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Concept# Coefficient of variation

Summary

In probability theory and statistics, the coefficient of variation (COV), also known as Normalized Root-Mean-Square Deviation (NRMSD), Percent RMS, and relative standard deviation (RSD), is a standardized measure of dispersion of a probability distribution or frequency distribution. It is defined as the ratio of the standard deviation to the mean (or its absolute value, , and often expressed as a percentage ("%RSD"). The CV or RSD is widely used in analytical chemistry to express the precision and repeatability of an assay. It is also commonly used in fields such as engineering or physics when doing quality assurance studies and ANOVA gauge R&R, by economists and investors in economic models, and in neuroscience.
The coefficient of variation (CV) is defined as the ratio of the standard deviation to the mean ,
It shows the extent of variability in relation to the mean of the population.
The coefficient of variation should be computed only for data measured on scales that have a meaningful zero (ratio scale) and hence allow relative comparison of two measurements (i.e., division of one measurement by the other). The coefficient of variation may not have any meaning for data on an interval scale. For example, most temperature scales (e.g., Celsius, Fahrenheit etc.) are interval scales with arbitrary zeros, so the computed coefficient of variation would be different depending on the scale used. On the other hand, Kelvin temperature has a meaningful zero, the complete absence of thermal energy, and thus is a ratio scale. In plain language, it is meaningful to say that 20 Kelvin is twice as hot as 10 Kelvin, but only in this scale with a true absolute zero. While a standard deviation (SD) can be measured in Kelvin, Celsius, or Fahrenheit, the value computed is only applicable to that scale. Only the Kelvin scale can be used to compute a valid coefficient of variability.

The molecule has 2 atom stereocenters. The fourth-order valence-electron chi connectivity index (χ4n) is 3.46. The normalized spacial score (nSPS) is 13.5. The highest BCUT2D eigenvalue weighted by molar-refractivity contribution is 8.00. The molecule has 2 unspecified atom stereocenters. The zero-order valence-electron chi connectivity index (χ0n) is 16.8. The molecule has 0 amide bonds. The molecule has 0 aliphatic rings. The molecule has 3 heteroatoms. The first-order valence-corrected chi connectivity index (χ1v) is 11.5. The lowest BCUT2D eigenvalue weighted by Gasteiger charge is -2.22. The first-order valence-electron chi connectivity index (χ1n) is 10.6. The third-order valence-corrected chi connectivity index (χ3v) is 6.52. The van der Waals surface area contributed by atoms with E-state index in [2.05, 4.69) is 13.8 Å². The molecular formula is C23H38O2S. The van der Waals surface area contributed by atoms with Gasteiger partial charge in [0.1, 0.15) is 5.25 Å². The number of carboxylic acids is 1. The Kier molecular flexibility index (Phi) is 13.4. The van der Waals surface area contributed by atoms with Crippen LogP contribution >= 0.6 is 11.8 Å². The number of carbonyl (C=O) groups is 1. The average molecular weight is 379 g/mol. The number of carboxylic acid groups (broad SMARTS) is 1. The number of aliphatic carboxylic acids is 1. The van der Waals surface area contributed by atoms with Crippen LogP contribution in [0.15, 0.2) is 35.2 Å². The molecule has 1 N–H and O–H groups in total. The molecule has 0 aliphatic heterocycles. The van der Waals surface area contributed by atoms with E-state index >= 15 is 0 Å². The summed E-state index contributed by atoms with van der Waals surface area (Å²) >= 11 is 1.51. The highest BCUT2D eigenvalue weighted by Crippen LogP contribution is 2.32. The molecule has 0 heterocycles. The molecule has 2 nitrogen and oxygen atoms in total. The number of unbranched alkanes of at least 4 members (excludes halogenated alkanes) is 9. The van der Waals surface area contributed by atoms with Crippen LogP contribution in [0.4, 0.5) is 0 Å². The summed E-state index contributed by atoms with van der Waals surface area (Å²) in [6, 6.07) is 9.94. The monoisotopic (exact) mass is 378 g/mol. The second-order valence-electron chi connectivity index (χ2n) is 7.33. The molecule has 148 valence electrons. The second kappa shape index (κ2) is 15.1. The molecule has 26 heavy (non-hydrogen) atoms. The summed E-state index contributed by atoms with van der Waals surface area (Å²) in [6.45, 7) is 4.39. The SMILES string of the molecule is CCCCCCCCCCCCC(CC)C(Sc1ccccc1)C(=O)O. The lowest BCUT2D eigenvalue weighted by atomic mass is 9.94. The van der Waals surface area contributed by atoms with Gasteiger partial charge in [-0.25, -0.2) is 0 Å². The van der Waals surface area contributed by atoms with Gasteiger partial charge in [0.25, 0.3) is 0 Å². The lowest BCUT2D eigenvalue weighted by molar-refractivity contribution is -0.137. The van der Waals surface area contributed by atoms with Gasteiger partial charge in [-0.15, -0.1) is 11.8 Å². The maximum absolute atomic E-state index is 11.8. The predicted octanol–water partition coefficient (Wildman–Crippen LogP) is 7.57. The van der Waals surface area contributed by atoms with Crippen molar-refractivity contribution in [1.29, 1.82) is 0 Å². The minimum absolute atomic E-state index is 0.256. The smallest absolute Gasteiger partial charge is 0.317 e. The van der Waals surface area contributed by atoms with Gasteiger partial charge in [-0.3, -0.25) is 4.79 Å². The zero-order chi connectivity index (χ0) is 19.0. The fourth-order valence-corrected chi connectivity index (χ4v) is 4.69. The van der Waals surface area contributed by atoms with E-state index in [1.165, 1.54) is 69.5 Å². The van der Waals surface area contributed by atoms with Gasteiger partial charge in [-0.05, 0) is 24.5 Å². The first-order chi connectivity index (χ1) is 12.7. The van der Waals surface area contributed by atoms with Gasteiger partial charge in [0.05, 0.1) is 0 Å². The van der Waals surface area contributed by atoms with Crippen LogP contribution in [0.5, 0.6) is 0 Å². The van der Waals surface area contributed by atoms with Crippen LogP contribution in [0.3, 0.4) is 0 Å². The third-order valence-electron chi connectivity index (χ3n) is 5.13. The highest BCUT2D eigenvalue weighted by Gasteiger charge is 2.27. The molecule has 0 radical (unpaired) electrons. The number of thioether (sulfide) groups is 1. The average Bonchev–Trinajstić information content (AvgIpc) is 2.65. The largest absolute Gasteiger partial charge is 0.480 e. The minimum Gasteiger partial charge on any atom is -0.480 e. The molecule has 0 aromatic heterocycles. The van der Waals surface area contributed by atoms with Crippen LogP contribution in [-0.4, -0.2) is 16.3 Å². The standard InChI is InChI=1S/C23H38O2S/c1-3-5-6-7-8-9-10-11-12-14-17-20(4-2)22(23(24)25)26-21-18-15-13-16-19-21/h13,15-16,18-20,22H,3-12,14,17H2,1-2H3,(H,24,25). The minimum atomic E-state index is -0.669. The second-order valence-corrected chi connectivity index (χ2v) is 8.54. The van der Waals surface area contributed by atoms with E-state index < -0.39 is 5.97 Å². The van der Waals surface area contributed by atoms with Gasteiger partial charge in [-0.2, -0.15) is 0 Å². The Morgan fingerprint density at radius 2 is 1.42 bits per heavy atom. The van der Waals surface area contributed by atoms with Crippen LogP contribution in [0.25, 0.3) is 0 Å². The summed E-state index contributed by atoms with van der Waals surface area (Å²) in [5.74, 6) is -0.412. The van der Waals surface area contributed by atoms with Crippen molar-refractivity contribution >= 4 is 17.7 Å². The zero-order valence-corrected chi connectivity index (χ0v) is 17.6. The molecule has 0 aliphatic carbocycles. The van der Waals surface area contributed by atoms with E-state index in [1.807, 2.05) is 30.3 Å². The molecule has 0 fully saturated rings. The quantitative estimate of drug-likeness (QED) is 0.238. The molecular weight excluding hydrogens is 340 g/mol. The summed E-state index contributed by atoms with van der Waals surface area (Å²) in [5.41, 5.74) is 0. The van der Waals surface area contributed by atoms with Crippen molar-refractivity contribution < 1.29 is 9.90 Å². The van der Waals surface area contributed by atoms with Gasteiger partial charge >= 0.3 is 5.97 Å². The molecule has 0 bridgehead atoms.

Measurements that are log-normally distributed exhibit stationary CV; in contrast, SD varies depending upon the expected value of measurements.

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